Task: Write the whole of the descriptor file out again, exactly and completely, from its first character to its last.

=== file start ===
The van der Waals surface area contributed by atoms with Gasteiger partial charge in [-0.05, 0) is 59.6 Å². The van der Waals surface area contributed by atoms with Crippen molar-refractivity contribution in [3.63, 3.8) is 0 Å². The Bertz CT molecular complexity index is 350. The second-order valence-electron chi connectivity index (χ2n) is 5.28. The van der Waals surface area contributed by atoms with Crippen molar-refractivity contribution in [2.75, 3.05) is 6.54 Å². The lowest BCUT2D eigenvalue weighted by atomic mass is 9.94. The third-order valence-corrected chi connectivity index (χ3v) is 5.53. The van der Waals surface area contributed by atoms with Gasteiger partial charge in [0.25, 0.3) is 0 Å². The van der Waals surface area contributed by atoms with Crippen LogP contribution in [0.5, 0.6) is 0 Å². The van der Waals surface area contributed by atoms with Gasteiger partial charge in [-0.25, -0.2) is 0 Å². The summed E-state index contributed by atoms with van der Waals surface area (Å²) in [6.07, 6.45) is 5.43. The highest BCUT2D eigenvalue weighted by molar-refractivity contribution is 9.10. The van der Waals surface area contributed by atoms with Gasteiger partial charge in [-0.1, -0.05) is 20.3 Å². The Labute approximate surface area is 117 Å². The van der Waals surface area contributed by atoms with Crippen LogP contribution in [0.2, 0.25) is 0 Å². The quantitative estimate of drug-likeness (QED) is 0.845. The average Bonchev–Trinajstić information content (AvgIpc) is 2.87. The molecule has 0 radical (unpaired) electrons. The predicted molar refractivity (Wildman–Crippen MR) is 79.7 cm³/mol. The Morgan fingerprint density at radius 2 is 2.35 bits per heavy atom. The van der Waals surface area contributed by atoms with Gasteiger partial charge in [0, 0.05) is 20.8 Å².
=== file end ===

The van der Waals surface area contributed by atoms with Gasteiger partial charge in [-0.05, 0) is 59.6 Å². The van der Waals surface area contributed by atoms with Crippen molar-refractivity contribution in [3.63, 3.8) is 0 Å². The Bertz CT molecular complexity index is 350. The second-order valence-electron chi connectivity index (χ2n) is 5.28. The van der Waals surface area contributed by atoms with Crippen molar-refractivity contribution in [2.75, 3.05) is 6.54 Å². The lowest BCUT2D eigenvalue weighted by atomic mass is 9.94. The third-order valence-corrected chi connectivity index (χ3v) is 5.53. The van der Waals surface area contributed by atoms with Gasteiger partial charge in [0.25, 0.3) is 0 Å². The van der Waals surface area contributed by atoms with Crippen LogP contribution in [0.5, 0.6) is 0 Å². The van der Waals surface area contributed by atoms with Gasteiger partial charge in [-0.25, -0.2) is 0 Å². The summed E-state index contributed by atoms with van der Waals surface area (Å²) in [6.07, 6.45) is 5.43. The highest BCUT2D eigenvalue weighted by molar-refractivity contribution is 9.10. The van der Waals surface area contributed by atoms with Gasteiger partial charge in [-0.1, -0.05) is 20.3 Å². The Labute approximate surface area is 117 Å². The van der Waals surface area contributed by atoms with Crippen LogP contribution in [0.2, 0.25) is 0 Å². The quantitative estimate of drug-likeness (QED) is 0.845. The average Bonchev–Trinajstić information content (AvgIpc) is 2.87. The molecule has 0 radical (unpaired) electrons. The predicted molar refractivity (Wildman–Crippen MR) is 79.7 cm³/mol. The Morgan fingerprint density at radius 2 is 2.35 bits per heavy atom. The van der Waals surface area contributed by atoms with Gasteiger partial charge in [0, 0.05) is 20.8 Å².